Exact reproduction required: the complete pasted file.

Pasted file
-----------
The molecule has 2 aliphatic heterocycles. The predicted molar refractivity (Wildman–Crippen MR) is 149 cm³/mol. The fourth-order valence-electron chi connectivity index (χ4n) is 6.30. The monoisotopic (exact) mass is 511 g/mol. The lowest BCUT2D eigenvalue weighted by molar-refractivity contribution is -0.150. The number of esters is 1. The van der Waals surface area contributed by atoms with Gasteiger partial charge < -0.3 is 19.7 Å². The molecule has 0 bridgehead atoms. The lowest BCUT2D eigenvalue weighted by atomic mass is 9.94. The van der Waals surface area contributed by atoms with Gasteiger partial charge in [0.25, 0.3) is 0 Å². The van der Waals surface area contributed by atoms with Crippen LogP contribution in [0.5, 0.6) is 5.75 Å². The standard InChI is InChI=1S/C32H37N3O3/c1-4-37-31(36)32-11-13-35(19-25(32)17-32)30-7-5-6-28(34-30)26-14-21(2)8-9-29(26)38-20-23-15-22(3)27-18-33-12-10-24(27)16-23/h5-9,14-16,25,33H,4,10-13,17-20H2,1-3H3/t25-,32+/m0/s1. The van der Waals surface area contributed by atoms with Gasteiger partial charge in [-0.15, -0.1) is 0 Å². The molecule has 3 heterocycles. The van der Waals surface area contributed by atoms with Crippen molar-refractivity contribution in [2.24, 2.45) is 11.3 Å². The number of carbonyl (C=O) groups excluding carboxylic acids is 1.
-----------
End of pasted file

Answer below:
The molecule has 2 aliphatic heterocycles. The predicted molar refractivity (Wildman–Crippen MR) is 149 cm³/mol. The fourth-order valence-electron chi connectivity index (χ4n) is 6.30. The monoisotopic (exact) mass is 511 g/mol. The lowest BCUT2D eigenvalue weighted by molar-refractivity contribution is -0.150. The number of esters is 1. The van der Waals surface area contributed by atoms with Gasteiger partial charge < -0.3 is 19.7 Å². The molecule has 0 bridgehead atoms. The lowest BCUT2D eigenvalue weighted by atomic mass is 9.94. The van der Waals surface area contributed by atoms with Gasteiger partial charge in [0.25, 0.3) is 0 Å². The van der Waals surface area contributed by atoms with Crippen LogP contribution in [0.5, 0.6) is 5.75 Å². The standard InChI is InChI=1S/C32H37N3O3/c1-4-37-31(36)32-11-13-35(19-25(32)17-32)30-7-5-6-28(34-30)26-14-21(2)8-9-29(26)38-20-23-15-22(3)27-18-33-12-10-24(27)16-23/h5-9,14-16,25,33H,4,10-13,17-20H2,1-3H3/t25-,32+/m0/s1. The van der Waals surface area contributed by atoms with Gasteiger partial charge in [-0.15, -0.1) is 0 Å². The molecule has 3 heterocycles. The van der Waals surface area contributed by atoms with Crippen molar-refractivity contribution in [2.24, 2.45) is 11.3 Å². The number of carbonyl (C=O) groups excluding carboxylic acids is 1.